Preventing carbon monoxide poisoning
The best way to protect from carbon monoxide (CO) poisoning is to be aware of the dangers and to identify appliances that could emit CO gas.
It is important to be aware of the signs and symptoms of carbon monoxide poisoning.
Protect yourself in your home and workplace
Make sure home appliances are safe and well maintained.
Boilers, cookers, heating systems and appliances should be installed and regularly serviced by a reputable, registered engineer.
Make sure rooms are well-ventilated and do not block air vents. If your home is double-glazed or draught-proofed, make sure there is still enough air circulating for any heaters that are in the room.
Do not use gas-powered equipment and tools inside your home if you can avoid it. Only use them in a well-ventilated area and put the engine unit and exhaust outside.
Always use a safety mask when using chemicals that contain methylene chloride.
Do not leave petrol-fuelled lawnmowers or cars running in the garage.
Do not burn charcoal (e.g. disposable barbecue or outdoor heater) in an enclosed space (tent, caravan or other enclosed space)
Do not sleep in a room that has an unflued gas fire or a paraffin heater.
Fit an extractor fan in your kitchen (if it does not already have one).
Always use a Gas Safe engineer
Anyone carrying out work on gas installations and appliances in your home must be on the Gas Safe Register. For solid fuel appliances they must belong to the Heating Equipment Testing and Approval Scheme (HETAS) and for oil appliances the Oil Firing Technical Association (OFTEC). Here are the links to their websites:
Gas Safe Register (Opens in new window)
Heating Equipment Testing and Approval Scheme (opens in new window)
Oil Firing Technical Association (opens in new window)
Make sure that all chimneys and flues are swept regularly
Make sure that all chimneys and flues are swept regularly by a qualified sweep who is a member of one of the following:
National Association of Chimney Sweeps (opens in new window)
Guild of Master Sweeps (opens in new window)
Association of Professional and Independent Chimney Sweeps (opens in new window)
Install a carbon monoxide alarm
Installing an audible CO alarm will provide an early warning system in case there is a carbon monoxide leak in your home. You can buy one from a DIY or hardware store.
CO alarms give out a high-pitched noise when levels of CO are high. However, a CO alarm is not a substitute for maintaining and regularly servicing household appliances.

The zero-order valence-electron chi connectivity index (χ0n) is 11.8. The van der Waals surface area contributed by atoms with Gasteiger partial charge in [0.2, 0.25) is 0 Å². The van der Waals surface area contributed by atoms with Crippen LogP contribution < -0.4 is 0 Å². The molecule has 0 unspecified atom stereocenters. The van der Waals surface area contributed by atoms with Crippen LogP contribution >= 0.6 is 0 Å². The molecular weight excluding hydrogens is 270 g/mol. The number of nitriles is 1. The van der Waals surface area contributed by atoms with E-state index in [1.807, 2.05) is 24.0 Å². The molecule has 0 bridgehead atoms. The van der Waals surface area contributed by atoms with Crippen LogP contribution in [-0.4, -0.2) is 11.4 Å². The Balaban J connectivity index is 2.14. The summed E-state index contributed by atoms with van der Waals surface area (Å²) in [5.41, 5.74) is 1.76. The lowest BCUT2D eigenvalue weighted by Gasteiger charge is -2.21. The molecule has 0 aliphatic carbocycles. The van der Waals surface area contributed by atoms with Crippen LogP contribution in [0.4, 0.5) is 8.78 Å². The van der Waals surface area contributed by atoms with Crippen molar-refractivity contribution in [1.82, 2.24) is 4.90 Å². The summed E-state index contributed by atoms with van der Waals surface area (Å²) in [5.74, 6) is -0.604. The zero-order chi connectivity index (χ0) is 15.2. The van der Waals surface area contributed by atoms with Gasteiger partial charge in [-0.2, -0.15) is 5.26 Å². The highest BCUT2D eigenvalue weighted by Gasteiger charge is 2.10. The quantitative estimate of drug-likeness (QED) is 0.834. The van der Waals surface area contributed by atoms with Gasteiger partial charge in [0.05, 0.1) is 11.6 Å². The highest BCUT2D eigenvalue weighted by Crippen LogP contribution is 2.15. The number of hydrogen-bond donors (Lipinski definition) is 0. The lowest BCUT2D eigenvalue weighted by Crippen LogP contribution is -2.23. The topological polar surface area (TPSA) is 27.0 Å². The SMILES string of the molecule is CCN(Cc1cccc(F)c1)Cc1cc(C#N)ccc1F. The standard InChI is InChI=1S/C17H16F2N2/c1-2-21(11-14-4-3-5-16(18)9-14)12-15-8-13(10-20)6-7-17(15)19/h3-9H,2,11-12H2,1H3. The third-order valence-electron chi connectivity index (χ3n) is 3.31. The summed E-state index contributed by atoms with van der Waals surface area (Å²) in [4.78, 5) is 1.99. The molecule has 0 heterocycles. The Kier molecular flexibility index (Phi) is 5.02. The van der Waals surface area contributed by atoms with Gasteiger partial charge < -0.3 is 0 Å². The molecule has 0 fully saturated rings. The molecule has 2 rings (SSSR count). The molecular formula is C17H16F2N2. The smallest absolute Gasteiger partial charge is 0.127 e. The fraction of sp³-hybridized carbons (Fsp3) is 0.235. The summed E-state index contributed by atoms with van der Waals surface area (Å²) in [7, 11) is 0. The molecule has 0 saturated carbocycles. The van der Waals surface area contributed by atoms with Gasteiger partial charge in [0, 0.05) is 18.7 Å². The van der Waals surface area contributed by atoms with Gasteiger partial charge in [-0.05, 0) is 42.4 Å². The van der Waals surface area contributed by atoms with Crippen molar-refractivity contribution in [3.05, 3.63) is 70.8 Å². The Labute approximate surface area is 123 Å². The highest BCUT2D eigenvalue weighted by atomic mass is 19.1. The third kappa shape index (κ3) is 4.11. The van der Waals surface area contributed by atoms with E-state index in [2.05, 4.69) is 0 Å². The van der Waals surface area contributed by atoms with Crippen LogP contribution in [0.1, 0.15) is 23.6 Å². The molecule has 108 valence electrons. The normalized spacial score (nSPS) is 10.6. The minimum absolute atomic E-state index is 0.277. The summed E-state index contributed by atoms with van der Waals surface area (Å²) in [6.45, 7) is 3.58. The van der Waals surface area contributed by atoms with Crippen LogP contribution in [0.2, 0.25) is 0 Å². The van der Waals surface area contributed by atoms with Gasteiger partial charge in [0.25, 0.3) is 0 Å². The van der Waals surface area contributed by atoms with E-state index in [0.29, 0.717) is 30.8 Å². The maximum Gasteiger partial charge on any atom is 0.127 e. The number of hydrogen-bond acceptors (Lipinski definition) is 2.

When buying a CO alarm, you should make sure that it is approved to the latest British or European Standard (BS Kitemark or EN50291).
Where to install a carbon monoxide alarms
When placing and using an alarm in the home it is best to follow the instructions that were supplied with the alarm. If you can’t find these then here are a few guidelines that will help you install your carbon monoxide alarm in the home:
Follow alarm instructions and place alarms in rooms with fuel burning appliances such as boilers in kitchens and fires in the lounge
If you want to fix the alarm to a wall then position it at head height ( i.e. your breathing level), however the alarm does not need to be fixed on a wall (e.g. it can be placed on a table, shelf or bookcase)
If you have a portable battery alarm you could place this in the room that you spend most of your time such as a lounge or bedroom – you can even move it from room to room with you
As with smoke alarms, test your carbon monoxide alarm regularly with the test button (follow manufacturer’s instructions) and replace the batteries annually or when the low battery signal sounds
Do not place the alarm in a cupboard, behind furniture, near an outside door or ventilation ( e.g. extractor fans or cooker hoods)
Do not place alarms directly next to fires, boilers, cookers or heaters – the alarm should be at least one meter away from any of these appliances
Do not place an alarm in areas or near sources of high condensation and steam e.g near kettles, cooker tops, or showers.
The alarm should not be placed on a ceiling like a smoke alarm
Links to more information
Symptoms of carbon monoxide poisoning
Carbon monoxide facts
Carbon monoxide - what to do in an emergency
Carbon Monoxide awareness website (opens in new window)
Last updated: Wednesday 17 February 2016